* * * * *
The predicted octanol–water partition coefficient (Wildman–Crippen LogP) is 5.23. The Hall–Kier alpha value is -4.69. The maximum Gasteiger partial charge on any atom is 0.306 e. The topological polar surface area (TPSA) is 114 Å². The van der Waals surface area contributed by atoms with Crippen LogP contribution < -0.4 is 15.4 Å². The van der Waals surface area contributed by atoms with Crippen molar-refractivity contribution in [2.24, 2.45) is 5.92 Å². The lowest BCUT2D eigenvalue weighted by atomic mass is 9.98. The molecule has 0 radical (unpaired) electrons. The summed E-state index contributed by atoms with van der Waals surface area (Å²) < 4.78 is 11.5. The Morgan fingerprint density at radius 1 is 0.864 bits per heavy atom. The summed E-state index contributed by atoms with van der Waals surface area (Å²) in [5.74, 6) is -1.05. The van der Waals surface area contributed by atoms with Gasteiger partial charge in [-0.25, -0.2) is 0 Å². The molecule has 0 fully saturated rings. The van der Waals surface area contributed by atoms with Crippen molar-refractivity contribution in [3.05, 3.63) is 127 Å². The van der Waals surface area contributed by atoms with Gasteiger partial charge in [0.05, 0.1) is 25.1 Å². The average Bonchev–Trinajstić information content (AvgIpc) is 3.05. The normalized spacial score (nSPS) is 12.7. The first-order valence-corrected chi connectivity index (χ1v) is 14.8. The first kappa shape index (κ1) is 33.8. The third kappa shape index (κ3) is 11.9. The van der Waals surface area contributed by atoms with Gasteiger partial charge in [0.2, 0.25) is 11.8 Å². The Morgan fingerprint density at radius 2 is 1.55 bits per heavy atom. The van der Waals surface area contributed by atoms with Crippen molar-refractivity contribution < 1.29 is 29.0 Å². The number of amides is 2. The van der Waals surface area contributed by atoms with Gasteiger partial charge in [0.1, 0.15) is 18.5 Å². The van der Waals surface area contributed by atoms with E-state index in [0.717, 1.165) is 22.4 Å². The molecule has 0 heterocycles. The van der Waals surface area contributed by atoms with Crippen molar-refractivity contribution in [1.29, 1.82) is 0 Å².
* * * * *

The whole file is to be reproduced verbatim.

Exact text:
The predicted octanol–water partition coefficient (Wildman–Crippen LogP) is 5.23. The Hall–Kier alpha value is -4.69. The maximum Gasteiger partial charge on any atom is 0.306 e. The topological polar surface area (TPSA) is 114 Å². The van der Waals surface area contributed by atoms with Crippen LogP contribution < -0.4 is 15.4 Å². The van der Waals surface area contributed by atoms with Crippen molar-refractivity contribution in [2.24, 2.45) is 5.92 Å². The lowest BCUT2D eigenvalue weighted by atomic mass is 9.98. The molecule has 0 radical (unpaired) electrons. The summed E-state index contributed by atoms with van der Waals surface area (Å²) < 4.78 is 11.5. The Morgan fingerprint density at radius 1 is 0.864 bits per heavy atom. The summed E-state index contributed by atoms with van der Waals surface area (Å²) in [5.74, 6) is -1.05. The van der Waals surface area contributed by atoms with Gasteiger partial charge in [-0.25, -0.2) is 0 Å². The molecule has 0 fully saturated rings. The van der Waals surface area contributed by atoms with Crippen molar-refractivity contribution in [3.05, 3.63) is 127 Å². The van der Waals surface area contributed by atoms with Gasteiger partial charge in [0.05, 0.1) is 25.1 Å². The average Bonchev–Trinajstić information content (AvgIpc) is 3.05. The normalized spacial score (nSPS) is 12.7. The first-order valence-corrected chi connectivity index (χ1v) is 14.8. The first kappa shape index (κ1) is 33.8. The third kappa shape index (κ3) is 11.9. The van der Waals surface area contributed by atoms with Gasteiger partial charge in [0.2, 0.25) is 11.8 Å². The Morgan fingerprint density at radius 2 is 1.55 bits per heavy atom. The van der Waals surface area contributed by atoms with Crippen molar-refractivity contribution < 1.29 is 29.0 Å². The number of amides is 2. The van der Waals surface area contributed by atoms with Gasteiger partial charge in [0.1, 0.15) is 18.5 Å². The van der Waals surface area contributed by atoms with E-state index in [0.717, 1.165) is 22.4 Å². The molecule has 0 heterocycles. The van der Waals surface area contributed by atoms with Crippen molar-refractivity contribution in [1.29, 1.82) is 0 Å².